Oh absolutely. Listen, I’m doing a film in a different language. So we developed the screenplay in English first. And I use my cast as my first audience. I come from theatre, so I work a little more in a theatrical style in that I force my cast to do rehearsal and improvisation even without the words. And we were all doing those improvisations in English because first, we had the English script that I developed. Then the great Junglee Pictures team came in with Hindi writers for translations. So I really wanted to do an authentic Hindi movie in that they weren’t just translations, these were collaborations with my writers and cast and finally the elephants.

People often talk about how the storytelling language of Hindi cinema is so distinct, it’s always been a barrier in getting foreign audiences to engage with our movies. Whether it’s the melodrama, use of song and dance, interval etc. Do you feel that’s changing over time in your experience?

I do, I think right now there’s been a couple of films that have been big breakthroughs. Films with subtitles used to be a chore in the West. Though never for me, because I’m like ‘wow, I can see Crouching Tiger Hidden Dragon’ – which was a big breakthrough. And now suddenly distributors want films set in foreign countries in the local languages instead of forcing English on everybody. It’s now weird to see a World War 2 movie in which everyone speaks in an English accent for instance. We’ve evolved, cinema has evolved, and western tastes are evolving so I specifically did the math with this film so that it would work in any language because of the fun and humour. I also turn off the dialogue track when I edit. I want to see without any language what story I’m telling and I kind of write those scripts with that in mind.

Did you have non-Indian audiences in mind at all in making the film? Was there a part of you that wanted to make a Bollywood film for the world?

It’s a little bit of the reverse, I’m telling a universal story but it’s got to be a Hindi movie. I’m really hoping you might see the fun in my style and know ‘okay Chuck Russell is involved because it’s crazy’ but the language, the personalities, the village customs are all authentic. Yes, it’s colourful, its larger than life, but I really used my production designer, my composer, my cast, my Hindi writers, it really was a team effort so I hope it’s a Hindi film telling a universal story.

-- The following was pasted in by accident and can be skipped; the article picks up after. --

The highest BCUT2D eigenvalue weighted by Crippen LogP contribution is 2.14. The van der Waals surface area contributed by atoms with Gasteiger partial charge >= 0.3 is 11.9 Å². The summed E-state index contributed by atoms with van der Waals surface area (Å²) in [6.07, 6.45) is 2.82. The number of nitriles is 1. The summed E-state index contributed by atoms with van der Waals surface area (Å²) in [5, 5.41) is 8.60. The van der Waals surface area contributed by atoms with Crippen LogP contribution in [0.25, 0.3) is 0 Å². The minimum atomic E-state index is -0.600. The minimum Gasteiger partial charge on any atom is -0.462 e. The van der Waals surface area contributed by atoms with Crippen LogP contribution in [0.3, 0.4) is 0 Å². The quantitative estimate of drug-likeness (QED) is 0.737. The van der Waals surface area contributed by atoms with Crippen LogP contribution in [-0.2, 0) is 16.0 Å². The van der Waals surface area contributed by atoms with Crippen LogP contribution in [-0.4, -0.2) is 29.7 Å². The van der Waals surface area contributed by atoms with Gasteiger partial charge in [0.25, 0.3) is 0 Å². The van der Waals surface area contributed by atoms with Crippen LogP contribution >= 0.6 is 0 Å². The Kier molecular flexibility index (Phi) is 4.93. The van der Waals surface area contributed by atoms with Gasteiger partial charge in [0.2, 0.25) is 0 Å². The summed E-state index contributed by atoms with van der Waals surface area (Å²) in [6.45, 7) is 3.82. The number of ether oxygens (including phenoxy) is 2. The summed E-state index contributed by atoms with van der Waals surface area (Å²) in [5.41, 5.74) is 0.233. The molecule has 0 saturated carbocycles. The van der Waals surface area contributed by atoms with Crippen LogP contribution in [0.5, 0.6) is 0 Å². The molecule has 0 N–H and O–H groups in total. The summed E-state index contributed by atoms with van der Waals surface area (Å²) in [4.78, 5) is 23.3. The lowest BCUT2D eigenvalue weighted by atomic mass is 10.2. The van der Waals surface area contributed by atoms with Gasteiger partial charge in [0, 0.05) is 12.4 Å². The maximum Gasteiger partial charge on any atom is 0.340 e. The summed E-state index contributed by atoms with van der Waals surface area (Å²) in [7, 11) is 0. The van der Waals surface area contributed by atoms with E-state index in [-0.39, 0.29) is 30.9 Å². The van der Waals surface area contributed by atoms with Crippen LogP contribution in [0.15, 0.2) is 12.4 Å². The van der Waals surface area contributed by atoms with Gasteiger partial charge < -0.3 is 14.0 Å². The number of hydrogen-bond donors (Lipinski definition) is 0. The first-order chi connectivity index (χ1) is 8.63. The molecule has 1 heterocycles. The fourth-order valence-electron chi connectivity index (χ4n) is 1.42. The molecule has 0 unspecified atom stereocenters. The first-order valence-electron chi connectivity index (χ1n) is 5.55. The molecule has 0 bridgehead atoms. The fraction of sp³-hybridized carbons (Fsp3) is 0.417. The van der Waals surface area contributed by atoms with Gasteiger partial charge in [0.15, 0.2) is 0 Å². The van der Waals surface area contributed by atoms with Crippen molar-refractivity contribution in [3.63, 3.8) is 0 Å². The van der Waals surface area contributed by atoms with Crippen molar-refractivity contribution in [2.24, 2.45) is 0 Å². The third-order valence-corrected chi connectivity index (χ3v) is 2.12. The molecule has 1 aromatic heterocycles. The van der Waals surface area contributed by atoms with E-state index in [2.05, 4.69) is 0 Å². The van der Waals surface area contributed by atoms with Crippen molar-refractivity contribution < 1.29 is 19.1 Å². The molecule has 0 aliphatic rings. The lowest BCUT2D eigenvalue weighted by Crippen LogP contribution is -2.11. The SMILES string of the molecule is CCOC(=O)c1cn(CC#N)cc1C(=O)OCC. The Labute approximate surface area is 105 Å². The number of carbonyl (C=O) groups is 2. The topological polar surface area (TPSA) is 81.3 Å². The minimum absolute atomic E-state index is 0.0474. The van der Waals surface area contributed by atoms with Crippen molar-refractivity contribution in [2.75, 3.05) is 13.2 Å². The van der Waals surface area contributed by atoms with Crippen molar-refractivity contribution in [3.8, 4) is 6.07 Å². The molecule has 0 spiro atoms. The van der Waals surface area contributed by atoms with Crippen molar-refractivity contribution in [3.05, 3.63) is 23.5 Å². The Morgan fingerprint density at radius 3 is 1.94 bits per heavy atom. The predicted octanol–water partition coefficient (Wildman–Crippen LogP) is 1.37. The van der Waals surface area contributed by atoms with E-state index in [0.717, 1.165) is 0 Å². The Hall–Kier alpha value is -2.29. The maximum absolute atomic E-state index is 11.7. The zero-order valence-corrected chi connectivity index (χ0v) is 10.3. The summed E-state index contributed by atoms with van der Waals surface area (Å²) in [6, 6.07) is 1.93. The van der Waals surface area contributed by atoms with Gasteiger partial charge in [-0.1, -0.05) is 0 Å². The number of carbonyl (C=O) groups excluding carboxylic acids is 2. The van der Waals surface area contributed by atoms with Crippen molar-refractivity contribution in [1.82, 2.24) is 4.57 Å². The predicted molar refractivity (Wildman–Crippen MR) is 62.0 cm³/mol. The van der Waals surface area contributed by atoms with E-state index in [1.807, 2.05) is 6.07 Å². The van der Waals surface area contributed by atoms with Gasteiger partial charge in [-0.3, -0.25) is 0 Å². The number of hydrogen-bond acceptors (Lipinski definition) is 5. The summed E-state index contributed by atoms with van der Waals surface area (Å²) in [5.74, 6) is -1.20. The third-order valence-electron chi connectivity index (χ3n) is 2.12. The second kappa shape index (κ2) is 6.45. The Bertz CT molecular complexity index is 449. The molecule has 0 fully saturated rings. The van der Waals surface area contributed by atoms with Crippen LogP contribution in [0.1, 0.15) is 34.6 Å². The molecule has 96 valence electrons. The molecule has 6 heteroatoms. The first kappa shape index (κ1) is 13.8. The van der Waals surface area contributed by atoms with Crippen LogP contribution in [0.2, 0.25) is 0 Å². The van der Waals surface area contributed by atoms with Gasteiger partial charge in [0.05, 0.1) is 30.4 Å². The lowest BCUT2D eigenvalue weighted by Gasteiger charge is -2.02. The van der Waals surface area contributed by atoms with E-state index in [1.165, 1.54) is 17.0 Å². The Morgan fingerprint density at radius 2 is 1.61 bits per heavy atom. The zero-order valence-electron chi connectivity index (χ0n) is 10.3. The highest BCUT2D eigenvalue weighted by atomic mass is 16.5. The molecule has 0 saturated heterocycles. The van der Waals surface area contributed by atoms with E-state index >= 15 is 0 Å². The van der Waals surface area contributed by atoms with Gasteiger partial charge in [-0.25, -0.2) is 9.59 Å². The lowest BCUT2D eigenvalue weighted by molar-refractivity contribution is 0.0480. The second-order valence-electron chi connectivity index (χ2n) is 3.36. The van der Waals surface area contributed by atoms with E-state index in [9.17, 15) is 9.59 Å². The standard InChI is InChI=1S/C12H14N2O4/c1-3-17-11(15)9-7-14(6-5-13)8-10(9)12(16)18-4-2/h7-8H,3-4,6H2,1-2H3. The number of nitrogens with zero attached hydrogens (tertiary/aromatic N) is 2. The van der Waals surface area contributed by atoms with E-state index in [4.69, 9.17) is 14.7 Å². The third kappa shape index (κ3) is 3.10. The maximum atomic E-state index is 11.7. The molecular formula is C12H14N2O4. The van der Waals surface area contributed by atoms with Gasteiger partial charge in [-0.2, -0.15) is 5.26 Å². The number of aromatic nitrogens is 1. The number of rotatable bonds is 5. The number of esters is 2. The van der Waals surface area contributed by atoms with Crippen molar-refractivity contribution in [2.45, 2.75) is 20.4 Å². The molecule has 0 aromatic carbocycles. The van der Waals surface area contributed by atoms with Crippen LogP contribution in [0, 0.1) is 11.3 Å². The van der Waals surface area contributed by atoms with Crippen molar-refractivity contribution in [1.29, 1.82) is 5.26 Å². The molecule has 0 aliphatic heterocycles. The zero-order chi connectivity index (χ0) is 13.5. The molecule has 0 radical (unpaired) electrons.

When you were approaching this film was the intention to fit in and make the typical mainstream Hindi film or stand out and do something different?

It’s not about me, it really isn’t. It’s why I don’t do a lot of press for my other films. Having done some successful films, I still tend not to talk about much about it. I think the movie should speak for itself. And I don’t like the hype. I think the audiences will decide. I don’t want to tell them what to think, they’ll tell me.

When the trailer got such a good response, I was really great because I got the vibe that no one cares that it’s some American guy, it was more ‘Vidyut’s doing something amazing’. The fact that we’re getting feedback from the international audience on this picture tells me that it is kind of universal. What I’m getting from the West is surprising because they get right away that it’s a vital subject done in a warm-hearted way.

Most people would agree that our action films don’t even come close to the West in terms of stunt work and execution. Why do you think that is?

I know exactly what you’re talking about and I’m pushing a little more of a naturalistic style, and Vidyut’s pushing even more, literally doing the action – so that’s a little edgier. It gets from what I call stunt craft to actual daredevil levels. So for me, it’s about that. The style part I’m comfortable with. Whatever posturing the character’s doing was just fun for me so I think we found vulnerability and still got the machismo that we anticipate from a hero in a Hindi movie.

What would you say was the most challenging part of making a film in a different language, country and industry?

It might be just who I am for but me that’s kind of the fun part – making sure I can honour the culture. I didn’t have an agenda except how can I tell this story about in a true way. Though it’s larger than life and I’m using my humour and action, but how can I tell it in a way the Hindi audiences will relate to? To me that was the biggest challenge – am I going to do honour to this story and an important subject in a culture that’s important to me?